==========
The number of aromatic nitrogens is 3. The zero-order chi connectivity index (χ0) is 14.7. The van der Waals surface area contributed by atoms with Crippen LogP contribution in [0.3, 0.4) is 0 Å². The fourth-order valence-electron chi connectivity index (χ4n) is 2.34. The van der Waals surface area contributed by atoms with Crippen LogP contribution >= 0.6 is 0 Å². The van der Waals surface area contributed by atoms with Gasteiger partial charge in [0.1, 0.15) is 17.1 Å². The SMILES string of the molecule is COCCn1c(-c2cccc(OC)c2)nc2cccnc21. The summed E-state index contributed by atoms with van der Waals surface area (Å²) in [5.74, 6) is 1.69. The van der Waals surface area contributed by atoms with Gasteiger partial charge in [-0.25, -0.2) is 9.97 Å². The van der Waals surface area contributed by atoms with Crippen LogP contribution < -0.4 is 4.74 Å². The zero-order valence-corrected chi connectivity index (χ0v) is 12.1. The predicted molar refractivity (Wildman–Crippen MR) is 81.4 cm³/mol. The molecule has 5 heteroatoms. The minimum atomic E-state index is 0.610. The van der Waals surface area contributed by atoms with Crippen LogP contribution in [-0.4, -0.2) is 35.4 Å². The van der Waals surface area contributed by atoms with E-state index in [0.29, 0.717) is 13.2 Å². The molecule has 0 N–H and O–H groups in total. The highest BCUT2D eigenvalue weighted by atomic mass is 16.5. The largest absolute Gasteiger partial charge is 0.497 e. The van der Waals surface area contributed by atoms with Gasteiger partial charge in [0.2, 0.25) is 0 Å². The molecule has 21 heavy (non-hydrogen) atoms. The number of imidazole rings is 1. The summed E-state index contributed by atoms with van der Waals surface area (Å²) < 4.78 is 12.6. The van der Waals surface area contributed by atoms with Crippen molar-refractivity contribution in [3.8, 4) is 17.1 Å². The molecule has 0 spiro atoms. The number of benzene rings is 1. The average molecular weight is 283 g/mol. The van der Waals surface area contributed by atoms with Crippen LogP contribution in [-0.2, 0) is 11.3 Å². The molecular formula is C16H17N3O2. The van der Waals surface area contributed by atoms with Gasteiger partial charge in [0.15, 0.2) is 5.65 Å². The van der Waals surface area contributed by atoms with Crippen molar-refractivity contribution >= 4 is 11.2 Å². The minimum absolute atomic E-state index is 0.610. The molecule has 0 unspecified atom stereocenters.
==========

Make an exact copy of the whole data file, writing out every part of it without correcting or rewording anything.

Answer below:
The number of aromatic nitrogens is 3. The zero-order chi connectivity index (χ0) is 14.7. The van der Waals surface area contributed by atoms with Crippen LogP contribution in [0.3, 0.4) is 0 Å². The fourth-order valence-electron chi connectivity index (χ4n) is 2.34. The van der Waals surface area contributed by atoms with Crippen LogP contribution >= 0.6 is 0 Å². The van der Waals surface area contributed by atoms with Gasteiger partial charge in [0.1, 0.15) is 17.1 Å². The SMILES string of the molecule is COCCn1c(-c2cccc(OC)c2)nc2cccnc21. The summed E-state index contributed by atoms with van der Waals surface area (Å²) in [5.74, 6) is 1.69. The van der Waals surface area contributed by atoms with Gasteiger partial charge in [-0.25, -0.2) is 9.97 Å². The van der Waals surface area contributed by atoms with Crippen LogP contribution < -0.4 is 4.74 Å². The zero-order valence-corrected chi connectivity index (χ0v) is 12.1. The predicted molar refractivity (Wildman–Crippen MR) is 81.4 cm³/mol. The molecule has 5 heteroatoms. The minimum atomic E-state index is 0.610. The van der Waals surface area contributed by atoms with Crippen LogP contribution in [-0.4, -0.2) is 35.4 Å². The van der Waals surface area contributed by atoms with E-state index in [0.29, 0.717) is 13.2 Å². The molecule has 0 N–H and O–H groups in total. The highest BCUT2D eigenvalue weighted by atomic mass is 16.5. The largest absolute Gasteiger partial charge is 0.497 e. The van der Waals surface area contributed by atoms with Gasteiger partial charge in [0.2, 0.25) is 0 Å². The molecule has 21 heavy (non-hydrogen) atoms. The number of imidazole rings is 1. The summed E-state index contributed by atoms with van der Waals surface area (Å²) < 4.78 is 12.6. The van der Waals surface area contributed by atoms with Crippen molar-refractivity contribution in [3.8, 4) is 17.1 Å². The molecule has 0 spiro atoms. The number of benzene rings is 1. The average molecular weight is 283 g/mol. The van der Waals surface area contributed by atoms with Crippen LogP contribution in [-0.2, 0) is 11.3 Å². The molecular formula is C16H17N3O2. The van der Waals surface area contributed by atoms with Gasteiger partial charge in [0.15, 0.2) is 5.65 Å². The van der Waals surface area contributed by atoms with Crippen molar-refractivity contribution >= 4 is 11.2 Å². The minimum absolute atomic E-state index is 0.610. The molecule has 0 unspecified atom stereocenters.